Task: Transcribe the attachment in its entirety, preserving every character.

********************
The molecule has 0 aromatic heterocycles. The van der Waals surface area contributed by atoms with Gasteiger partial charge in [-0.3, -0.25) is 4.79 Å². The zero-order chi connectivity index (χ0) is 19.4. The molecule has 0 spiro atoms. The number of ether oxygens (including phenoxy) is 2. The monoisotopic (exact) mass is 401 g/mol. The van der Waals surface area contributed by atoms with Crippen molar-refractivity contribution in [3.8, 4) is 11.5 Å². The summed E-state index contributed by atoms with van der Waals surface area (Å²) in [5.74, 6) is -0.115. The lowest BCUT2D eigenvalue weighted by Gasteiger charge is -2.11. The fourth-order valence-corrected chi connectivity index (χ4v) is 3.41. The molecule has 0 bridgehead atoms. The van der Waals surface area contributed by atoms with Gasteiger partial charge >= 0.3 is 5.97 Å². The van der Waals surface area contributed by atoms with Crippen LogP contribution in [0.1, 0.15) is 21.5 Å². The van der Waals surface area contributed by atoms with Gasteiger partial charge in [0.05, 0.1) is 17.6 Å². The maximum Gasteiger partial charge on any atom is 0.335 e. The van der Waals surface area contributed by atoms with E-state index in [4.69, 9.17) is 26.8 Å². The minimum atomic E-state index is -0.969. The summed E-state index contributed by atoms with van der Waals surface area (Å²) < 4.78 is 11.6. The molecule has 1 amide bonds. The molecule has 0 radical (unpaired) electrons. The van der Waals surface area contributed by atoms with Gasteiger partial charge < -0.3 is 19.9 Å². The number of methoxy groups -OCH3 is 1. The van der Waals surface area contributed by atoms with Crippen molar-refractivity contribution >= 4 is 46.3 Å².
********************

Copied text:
The molecule has 0 aromatic heterocycles. The van der Waals surface area contributed by atoms with Gasteiger partial charge in [-0.3, -0.25) is 4.79 Å². The zero-order chi connectivity index (χ0) is 19.4. The molecule has 0 spiro atoms. The number of ether oxygens (including phenoxy) is 2. The monoisotopic (exact) mass is 401 g/mol. The van der Waals surface area contributed by atoms with Crippen molar-refractivity contribution in [3.8, 4) is 11.5 Å². The summed E-state index contributed by atoms with van der Waals surface area (Å²) in [5.74, 6) is -0.115. The lowest BCUT2D eigenvalue weighted by Gasteiger charge is -2.11. The fourth-order valence-corrected chi connectivity index (χ4v) is 3.41. The molecule has 0 bridgehead atoms. The van der Waals surface area contributed by atoms with Gasteiger partial charge >= 0.3 is 5.97 Å². The van der Waals surface area contributed by atoms with Crippen LogP contribution in [0.1, 0.15) is 21.5 Å². The van der Waals surface area contributed by atoms with Gasteiger partial charge in [0.05, 0.1) is 17.6 Å². The maximum Gasteiger partial charge on any atom is 0.335 e. The van der Waals surface area contributed by atoms with E-state index in [4.69, 9.17) is 26.8 Å². The minimum atomic E-state index is -0.969. The summed E-state index contributed by atoms with van der Waals surface area (Å²) < 4.78 is 11.6. The molecule has 1 amide bonds. The molecule has 0 radical (unpaired) electrons. The van der Waals surface area contributed by atoms with Gasteiger partial charge < -0.3 is 19.9 Å². The number of methoxy groups -OCH3 is 1. The van der Waals surface area contributed by atoms with Crippen molar-refractivity contribution >= 4 is 46.3 Å².